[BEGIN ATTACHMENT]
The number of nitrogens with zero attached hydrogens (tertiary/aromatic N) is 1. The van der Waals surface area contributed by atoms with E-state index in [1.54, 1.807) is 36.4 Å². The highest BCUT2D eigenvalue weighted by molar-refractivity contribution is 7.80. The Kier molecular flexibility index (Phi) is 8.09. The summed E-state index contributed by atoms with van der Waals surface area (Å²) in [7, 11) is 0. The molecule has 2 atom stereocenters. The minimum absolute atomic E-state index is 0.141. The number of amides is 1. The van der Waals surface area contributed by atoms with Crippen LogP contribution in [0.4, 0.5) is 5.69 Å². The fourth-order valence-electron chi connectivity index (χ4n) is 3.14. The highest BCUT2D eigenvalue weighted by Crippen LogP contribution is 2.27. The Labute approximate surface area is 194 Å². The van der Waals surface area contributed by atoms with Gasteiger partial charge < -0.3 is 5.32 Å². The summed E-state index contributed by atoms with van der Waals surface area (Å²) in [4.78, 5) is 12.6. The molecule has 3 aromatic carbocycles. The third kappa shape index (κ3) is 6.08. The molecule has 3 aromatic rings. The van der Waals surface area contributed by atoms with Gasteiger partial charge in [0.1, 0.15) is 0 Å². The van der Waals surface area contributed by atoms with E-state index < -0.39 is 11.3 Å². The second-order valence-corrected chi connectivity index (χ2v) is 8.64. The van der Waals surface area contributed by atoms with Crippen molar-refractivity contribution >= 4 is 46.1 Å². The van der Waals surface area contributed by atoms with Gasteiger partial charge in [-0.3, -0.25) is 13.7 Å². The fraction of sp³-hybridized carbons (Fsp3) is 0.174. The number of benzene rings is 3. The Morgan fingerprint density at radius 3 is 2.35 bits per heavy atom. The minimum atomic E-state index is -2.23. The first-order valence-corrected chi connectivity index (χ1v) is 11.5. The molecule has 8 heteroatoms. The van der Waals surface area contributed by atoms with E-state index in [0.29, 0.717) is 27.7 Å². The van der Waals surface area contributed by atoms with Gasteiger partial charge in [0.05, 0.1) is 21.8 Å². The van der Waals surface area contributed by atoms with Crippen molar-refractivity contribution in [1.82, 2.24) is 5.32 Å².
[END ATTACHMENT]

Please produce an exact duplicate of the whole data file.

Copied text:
The number of nitrogens with zero attached hydrogens (tertiary/aromatic N) is 1. The van der Waals surface area contributed by atoms with E-state index in [1.54, 1.807) is 36.4 Å². The highest BCUT2D eigenvalue weighted by molar-refractivity contribution is 7.80. The Kier molecular flexibility index (Phi) is 8.09. The summed E-state index contributed by atoms with van der Waals surface area (Å²) in [7, 11) is 0. The molecule has 2 atom stereocenters. The minimum absolute atomic E-state index is 0.141. The number of amides is 1. The van der Waals surface area contributed by atoms with Crippen LogP contribution in [0.4, 0.5) is 5.69 Å². The fourth-order valence-electron chi connectivity index (χ4n) is 3.14. The highest BCUT2D eigenvalue weighted by Crippen LogP contribution is 2.27. The Labute approximate surface area is 194 Å². The van der Waals surface area contributed by atoms with Gasteiger partial charge < -0.3 is 5.32 Å². The summed E-state index contributed by atoms with van der Waals surface area (Å²) in [4.78, 5) is 12.6. The molecule has 3 aromatic carbocycles. The third kappa shape index (κ3) is 6.08. The molecule has 3 aromatic rings. The van der Waals surface area contributed by atoms with Gasteiger partial charge in [0.1, 0.15) is 0 Å². The van der Waals surface area contributed by atoms with E-state index < -0.39 is 11.3 Å². The second-order valence-corrected chi connectivity index (χ2v) is 8.64. The van der Waals surface area contributed by atoms with Crippen molar-refractivity contribution >= 4 is 46.1 Å². The van der Waals surface area contributed by atoms with Gasteiger partial charge in [-0.3, -0.25) is 13.7 Å². The fraction of sp³-hybridized carbons (Fsp3) is 0.174. The number of benzene rings is 3. The Morgan fingerprint density at radius 3 is 2.35 bits per heavy atom. The minimum atomic E-state index is -2.23. The first-order valence-corrected chi connectivity index (χ1v) is 11.5. The molecule has 8 heteroatoms. The van der Waals surface area contributed by atoms with E-state index in [0.29, 0.717) is 27.7 Å². The van der Waals surface area contributed by atoms with Gasteiger partial charge in [0.05, 0.1) is 21.8 Å². The van der Waals surface area contributed by atoms with Crippen molar-refractivity contribution in [1.82, 2.24) is 5.32 Å².